58.com (WUBA), which is known as "the Craigslist of China, " is trading modestly higher today (+2%) after reporting strong Q4 results last night. Since you're probably not familiar, 58.com, which made its IPO debut in October 2013, is thought of as "the Craigslist of China." It operates the largest online marketplace (think classified ads) serving local merchants and consumers in China. The site covers diverse content categories, including housing, jobs, used goods, automotive, pets, tickets, yellow pages and other local services. Its well-recognized brand, "58.com," helps local merchants to attract consumers in China.
Online classified ads are a relatively new concept in China, but it's catching on quickly and WUBA is a play on that trend. The online classifieds market in China is expected to explode in the coming years due to China's large number of megacities, where access to local information is paramount. WUBA operates three platforms: 58.com (China's largest online marketplace), Ganji.com (local services) and Anjuke.com (real estate listings).
Of note, in April 2017, WUBA announced a deal with Tencent Holdings (TCEHY), which is a major investor in WUBA. Tencent agreed to invest US$200 mln in Zhuan, a used goods trading platform incubated by 58.com. Under the agreement, 58.com will inject the Zhuan App and related listing channels from the 58 and Ganji classified platforms into a separate group of entities.
WUBA sees this as a significant endorsement of a platform that was launched in November 2015. WUBA sees an opportunity here as online transactions of used goods are very underdeveloped in China. However, mobile technology and increasing user awareness is changing that. WUBA expects to accelerate growth in this market with more support from Tencent.
Turning to the Q4 results, non-GAAP earnings per ADS came in at $US0.56, which was much better than market expectations. Revenue rose 38.0% year/year to US$423.1 mln, which was well above prior guidance of $395.4-410.5 mln. Looking ahead to Q1, WUBA guided to revenue of RMB 2.290-2.390 bln. Non-GAAP operating margin in Q4 improved to 27.6% from 15.1% in the prior year period.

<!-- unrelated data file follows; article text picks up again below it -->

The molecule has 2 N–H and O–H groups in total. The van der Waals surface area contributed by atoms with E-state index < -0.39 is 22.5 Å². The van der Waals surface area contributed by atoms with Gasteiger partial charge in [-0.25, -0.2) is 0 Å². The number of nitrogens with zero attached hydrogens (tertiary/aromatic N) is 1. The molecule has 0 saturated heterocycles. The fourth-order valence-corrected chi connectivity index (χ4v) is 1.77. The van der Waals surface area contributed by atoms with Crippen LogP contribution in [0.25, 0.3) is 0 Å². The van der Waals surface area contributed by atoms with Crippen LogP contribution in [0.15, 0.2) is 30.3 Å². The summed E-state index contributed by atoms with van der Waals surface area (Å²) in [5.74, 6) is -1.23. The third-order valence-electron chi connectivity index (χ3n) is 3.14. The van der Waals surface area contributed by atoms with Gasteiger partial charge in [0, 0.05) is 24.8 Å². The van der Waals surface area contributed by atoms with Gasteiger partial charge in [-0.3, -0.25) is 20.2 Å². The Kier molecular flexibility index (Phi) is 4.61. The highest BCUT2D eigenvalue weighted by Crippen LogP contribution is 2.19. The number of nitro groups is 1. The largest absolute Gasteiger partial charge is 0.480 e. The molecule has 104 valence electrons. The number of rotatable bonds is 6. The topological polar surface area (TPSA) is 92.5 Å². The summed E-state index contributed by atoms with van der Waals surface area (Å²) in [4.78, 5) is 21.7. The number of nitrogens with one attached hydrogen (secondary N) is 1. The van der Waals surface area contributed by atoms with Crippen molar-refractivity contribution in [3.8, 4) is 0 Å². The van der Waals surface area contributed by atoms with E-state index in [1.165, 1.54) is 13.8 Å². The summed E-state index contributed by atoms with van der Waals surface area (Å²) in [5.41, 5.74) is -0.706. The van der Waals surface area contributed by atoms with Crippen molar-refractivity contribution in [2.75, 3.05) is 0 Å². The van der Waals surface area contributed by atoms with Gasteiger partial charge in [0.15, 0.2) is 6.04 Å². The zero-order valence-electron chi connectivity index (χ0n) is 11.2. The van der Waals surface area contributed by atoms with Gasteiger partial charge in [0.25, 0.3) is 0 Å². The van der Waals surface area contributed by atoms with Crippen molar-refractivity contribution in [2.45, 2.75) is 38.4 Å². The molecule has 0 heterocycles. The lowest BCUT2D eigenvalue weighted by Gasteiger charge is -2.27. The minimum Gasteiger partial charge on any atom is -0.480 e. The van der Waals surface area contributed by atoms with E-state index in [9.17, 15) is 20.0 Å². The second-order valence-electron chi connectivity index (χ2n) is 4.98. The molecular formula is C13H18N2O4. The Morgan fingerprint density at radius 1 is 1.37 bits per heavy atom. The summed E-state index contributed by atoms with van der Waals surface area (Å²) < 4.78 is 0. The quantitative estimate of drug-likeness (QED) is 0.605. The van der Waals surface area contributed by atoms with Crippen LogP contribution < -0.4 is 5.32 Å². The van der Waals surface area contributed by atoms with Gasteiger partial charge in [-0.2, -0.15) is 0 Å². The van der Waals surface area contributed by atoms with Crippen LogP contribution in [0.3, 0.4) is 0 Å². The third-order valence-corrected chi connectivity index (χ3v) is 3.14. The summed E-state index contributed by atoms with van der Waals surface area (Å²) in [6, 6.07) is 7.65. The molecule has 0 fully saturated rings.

Membership revenue was US$159.0 mln, an increase of 27.9% YoY. The increase was primarily driven by an increase in the number of subscription-based paying membership accounts. The total number of subscription-based paying membership accounts grew 28.2% YoY to 2.654 mln in Q4. Online marketing services revenues grew 38.3% to US$251.7 mln, primarily driven by the increasing adoption real-time bidding, priority listings etc.
WUBA says traffic on its mobile apps continued to grow strongly, largely as a result of app innovation improvements and a better user experience. Its core categories, such as jobs, secondary housing and rentals, used automobiles, and used goods all continue to do well. Of note, the growth in traffic and revenue is particularly strong in lower tier cities and towns.
In sum, this was another very nice quarter for WUBA and investors are pleased. Since it fell sharply in November 2016 on weak guidance, the stock has been making a nice comeback since then although stumbled a bit in 2018, moving more sideways than up.
Probably the comment that stood out to us most was WUBA saying that traffic/revenue has been particularly strong in lower tier cities and towns. WUBA has always been known for its robust growth in larger cities and a service like 58.com (sort of like Craigslist) makes a lot of sense in the big cities. However, it's good to see them drilling down into smaller cities and towns which had been seen as harder to penetrate because people there are less likely to be tech-savvy and the WUBA service is a bit less in demand when fewer people live in an area.